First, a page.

Bologna is the city where I ran out of superlatives.
I’m used to picking city breaks on food and drink alone, doing plenty of research, booking restaurants and planning exactly where I’ll eat. I love traipsing round a cathedral, I like a gallery and I don’t mind a museum, but the food’s the thing I really make a pilgrimage for. And many of the cities still on my to do list are famous for their gastronomy – Lyon, for example, or San Sebastián. Bologna is in the same league, I think, and is a truly extraordinary place to eat and drink.
It’s beautiful, too. Miles of porticoes run throughout the city – some grand, some tatty but all offering shade when it’s sunny and shelter when it’s raining. The colour palette is like nowhere else I’ve visited – all reds, burnt oranges and dusky pinks. It’s a ridiculously photogenic place, but not picture-perfect and not remotely interested in being so pristine. It has far too much incredible life to it for that.
Bologna has many nicknames – la rossa, the red one, because of its red rooftops and communist history. La dotta, the learned one, because of its university, older even than Oxford. But more importantly, it’s called la grassa, the fat one, because it’s widely thought to be the gastronomic capital of Italy.
It’s in Emilia Romagna, the province of northern Italy responsible for Parma ham, Parmesan and balsamic vinegar. Bologna is also the place for pasta, whether that’s tagliatelle (never spaghetti) with rich ragu or tortellini in broth. And then there’s the local cheese, the mortadella, the wine, the growing craft beer scene; I’ve never been anywhere where food felt quite so front and centre in daily life, or anywhere where it was quite so easy to eat well.
It’s a real challenge to describe it without lurching into hyperbole, but what else can you do when you’ve eaten so many of your desert island dishes on one holiday? The best gelato, the best pasta, the best coffee… you come home feeling a little like you’ve gone from Technicolor to monochrome.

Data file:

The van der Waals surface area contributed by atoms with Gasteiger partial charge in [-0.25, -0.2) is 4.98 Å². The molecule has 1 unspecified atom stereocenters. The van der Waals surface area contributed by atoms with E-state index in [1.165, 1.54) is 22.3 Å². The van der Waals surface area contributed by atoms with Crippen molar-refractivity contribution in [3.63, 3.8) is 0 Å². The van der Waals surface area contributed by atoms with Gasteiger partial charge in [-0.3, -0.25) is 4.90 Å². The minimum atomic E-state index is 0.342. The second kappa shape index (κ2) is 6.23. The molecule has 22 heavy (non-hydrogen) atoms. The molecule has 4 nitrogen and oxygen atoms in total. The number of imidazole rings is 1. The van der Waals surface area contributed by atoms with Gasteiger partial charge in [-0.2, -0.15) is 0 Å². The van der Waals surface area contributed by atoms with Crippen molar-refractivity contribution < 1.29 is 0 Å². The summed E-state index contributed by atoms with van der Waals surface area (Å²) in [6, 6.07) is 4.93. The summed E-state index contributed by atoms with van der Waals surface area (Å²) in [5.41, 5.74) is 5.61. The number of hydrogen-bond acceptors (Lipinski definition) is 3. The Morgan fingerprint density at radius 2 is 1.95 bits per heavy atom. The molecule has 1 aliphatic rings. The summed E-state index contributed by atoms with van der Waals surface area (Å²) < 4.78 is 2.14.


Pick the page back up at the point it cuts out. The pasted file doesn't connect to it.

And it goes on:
It’s not – at the moment, at least – a huge tourist destination: Rome, Florence and Venice are all far more fêted. But I loved it so much when I went last year that I went again this summer, and I loved it so much when I went this summer that I’m going again before the end of the year. If you’re considering a trip, I hope this list gives you some inspiration. Of course, once I come back from my next visit I might just have to add to it.
Where to eat and drink
1. Drogheria Della Rosa
I visited Drogheria Della Rosa on both my visits to Bologna and loved it both times although, on paper, it’s the kind of restaurant that could give buttoned-up Brits a panic attack. It’s a converted pharmacy, although generally you sit outside in the street enjoying the food, the buzz and the people-watching. The proprietor still stops at your table and asks what you want and – this is the bit which I found unnerving the first time – there’s no printed menu, wine list or prices anywhere to be seen.
Anyway, you soon get past that and everything I had there was terrific, from the ubiquitous tagliatelle al ragu to a veal dish my friend Al and I still rhapsodise over two years later (it wasn’t on offer on my second visit, to my eternal disappointment).
When you ask for a dessert wine they just bring over a bottle of Marsala and some glasses and leave you to it, another experience which is more fun the second time when you have a good idea how much the bill is going to be. But perhaps the best thing about Drogheria Della Rosa was the dessert – one of the simplest and cleanest I’ve ever eaten, a shallow bowl of pure, fresh mascarpone topped with top-quality grated chocolate. I daydream about that from time to time. I was having far too much fun to remember the size of the bill either time, but with a bottle of wine I don’t think it was far north of fifty Euros.
Drogheria Della Rosa, Via Cartoleria 10
2. Osteria Bottega